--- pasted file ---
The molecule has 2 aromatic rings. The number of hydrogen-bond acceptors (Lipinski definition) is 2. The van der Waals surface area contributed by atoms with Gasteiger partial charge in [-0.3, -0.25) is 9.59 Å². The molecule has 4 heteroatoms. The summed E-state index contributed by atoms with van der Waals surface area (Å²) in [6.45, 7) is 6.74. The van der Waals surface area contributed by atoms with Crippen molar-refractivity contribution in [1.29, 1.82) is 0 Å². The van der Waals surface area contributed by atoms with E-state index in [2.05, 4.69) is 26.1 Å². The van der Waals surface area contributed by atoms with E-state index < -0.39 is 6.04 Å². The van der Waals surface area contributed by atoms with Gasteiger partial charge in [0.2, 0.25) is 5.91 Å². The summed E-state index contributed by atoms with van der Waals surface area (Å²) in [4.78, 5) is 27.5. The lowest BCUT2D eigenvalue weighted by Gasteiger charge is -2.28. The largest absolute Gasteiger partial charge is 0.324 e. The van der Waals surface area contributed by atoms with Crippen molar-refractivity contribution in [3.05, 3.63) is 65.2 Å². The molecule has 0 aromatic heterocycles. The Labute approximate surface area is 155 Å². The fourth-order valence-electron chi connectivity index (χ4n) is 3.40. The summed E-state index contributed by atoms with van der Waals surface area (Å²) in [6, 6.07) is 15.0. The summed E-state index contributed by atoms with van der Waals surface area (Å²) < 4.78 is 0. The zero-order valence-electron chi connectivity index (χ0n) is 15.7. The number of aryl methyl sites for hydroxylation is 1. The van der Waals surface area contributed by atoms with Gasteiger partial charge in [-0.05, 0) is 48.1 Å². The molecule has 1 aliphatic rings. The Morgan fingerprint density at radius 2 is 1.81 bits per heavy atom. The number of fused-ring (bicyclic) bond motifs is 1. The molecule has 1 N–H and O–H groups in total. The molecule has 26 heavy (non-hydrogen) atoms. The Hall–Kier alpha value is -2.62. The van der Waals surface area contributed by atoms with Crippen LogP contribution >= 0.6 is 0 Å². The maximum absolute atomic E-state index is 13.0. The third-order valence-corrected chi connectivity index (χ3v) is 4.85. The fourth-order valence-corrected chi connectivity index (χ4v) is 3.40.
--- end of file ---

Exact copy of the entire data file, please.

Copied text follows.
The molecule has 2 aromatic rings. The number of hydrogen-bond acceptors (Lipinski definition) is 2. The van der Waals surface area contributed by atoms with Gasteiger partial charge in [-0.3, -0.25) is 9.59 Å². The molecule has 4 heteroatoms. The summed E-state index contributed by atoms with van der Waals surface area (Å²) in [6.45, 7) is 6.74. The van der Waals surface area contributed by atoms with Crippen molar-refractivity contribution in [1.29, 1.82) is 0 Å². The van der Waals surface area contributed by atoms with E-state index in [2.05, 4.69) is 26.1 Å². The van der Waals surface area contributed by atoms with E-state index < -0.39 is 6.04 Å². The van der Waals surface area contributed by atoms with Gasteiger partial charge in [0.2, 0.25) is 5.91 Å². The summed E-state index contributed by atoms with van der Waals surface area (Å²) in [4.78, 5) is 27.5. The lowest BCUT2D eigenvalue weighted by Gasteiger charge is -2.28. The largest absolute Gasteiger partial charge is 0.324 e. The van der Waals surface area contributed by atoms with Crippen molar-refractivity contribution in [3.05, 3.63) is 65.2 Å². The molecule has 0 aromatic heterocycles. The Labute approximate surface area is 155 Å². The fourth-order valence-electron chi connectivity index (χ4n) is 3.40. The summed E-state index contributed by atoms with van der Waals surface area (Å²) in [6, 6.07) is 15.0. The summed E-state index contributed by atoms with van der Waals surface area (Å²) < 4.78 is 0. The zero-order valence-electron chi connectivity index (χ0n) is 15.7. The number of aryl methyl sites for hydroxylation is 1. The van der Waals surface area contributed by atoms with Gasteiger partial charge in [-0.05, 0) is 48.1 Å². The molecule has 1 aliphatic rings. The Morgan fingerprint density at radius 2 is 1.81 bits per heavy atom. The number of fused-ring (bicyclic) bond motifs is 1. The molecule has 1 N–H and O–H groups in total. The molecule has 26 heavy (non-hydrogen) atoms. The Hall–Kier alpha value is -2.62. The van der Waals surface area contributed by atoms with Crippen LogP contribution >= 0.6 is 0 Å². The maximum absolute atomic E-state index is 13.0. The third-order valence-corrected chi connectivity index (χ3v) is 4.85. The fourth-order valence-corrected chi connectivity index (χ4v) is 3.40.